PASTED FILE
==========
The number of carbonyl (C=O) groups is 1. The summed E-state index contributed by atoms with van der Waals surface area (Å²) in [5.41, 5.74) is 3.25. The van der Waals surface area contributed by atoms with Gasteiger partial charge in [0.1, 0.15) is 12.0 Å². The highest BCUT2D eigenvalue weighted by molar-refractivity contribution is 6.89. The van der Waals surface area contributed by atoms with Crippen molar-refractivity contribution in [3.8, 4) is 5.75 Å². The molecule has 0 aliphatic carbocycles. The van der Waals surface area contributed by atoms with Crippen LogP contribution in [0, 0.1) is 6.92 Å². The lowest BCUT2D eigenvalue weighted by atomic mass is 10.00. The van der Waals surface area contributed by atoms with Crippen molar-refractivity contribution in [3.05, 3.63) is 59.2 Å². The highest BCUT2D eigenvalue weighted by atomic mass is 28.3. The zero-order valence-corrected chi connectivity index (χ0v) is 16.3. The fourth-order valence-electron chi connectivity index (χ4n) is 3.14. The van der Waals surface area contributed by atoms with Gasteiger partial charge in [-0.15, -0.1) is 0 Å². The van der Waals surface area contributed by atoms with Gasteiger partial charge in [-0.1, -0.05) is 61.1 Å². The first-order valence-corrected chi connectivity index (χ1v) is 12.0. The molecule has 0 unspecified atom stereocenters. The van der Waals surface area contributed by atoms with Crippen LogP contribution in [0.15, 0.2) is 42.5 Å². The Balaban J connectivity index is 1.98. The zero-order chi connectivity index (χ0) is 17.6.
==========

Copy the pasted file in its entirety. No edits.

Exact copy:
The number of carbonyl (C=O) groups is 1. The summed E-state index contributed by atoms with van der Waals surface area (Å²) in [5.41, 5.74) is 3.25. The van der Waals surface area contributed by atoms with Gasteiger partial charge in [0.1, 0.15) is 12.0 Å². The highest BCUT2D eigenvalue weighted by molar-refractivity contribution is 6.89. The van der Waals surface area contributed by atoms with Crippen molar-refractivity contribution in [3.8, 4) is 5.75 Å². The molecule has 0 aliphatic carbocycles. The van der Waals surface area contributed by atoms with Crippen LogP contribution in [0, 0.1) is 6.92 Å². The lowest BCUT2D eigenvalue weighted by atomic mass is 10.00. The van der Waals surface area contributed by atoms with Crippen molar-refractivity contribution in [3.05, 3.63) is 59.2 Å². The highest BCUT2D eigenvalue weighted by atomic mass is 28.3. The zero-order valence-corrected chi connectivity index (χ0v) is 16.3. The fourth-order valence-electron chi connectivity index (χ4n) is 3.14. The van der Waals surface area contributed by atoms with Gasteiger partial charge in [-0.15, -0.1) is 0 Å². The van der Waals surface area contributed by atoms with Gasteiger partial charge in [-0.1, -0.05) is 61.1 Å². The first-order valence-corrected chi connectivity index (χ1v) is 12.0. The molecule has 0 unspecified atom stereocenters. The van der Waals surface area contributed by atoms with Crippen LogP contribution in [0.15, 0.2) is 42.5 Å². The Balaban J connectivity index is 1.98. The zero-order chi connectivity index (χ0) is 17.6.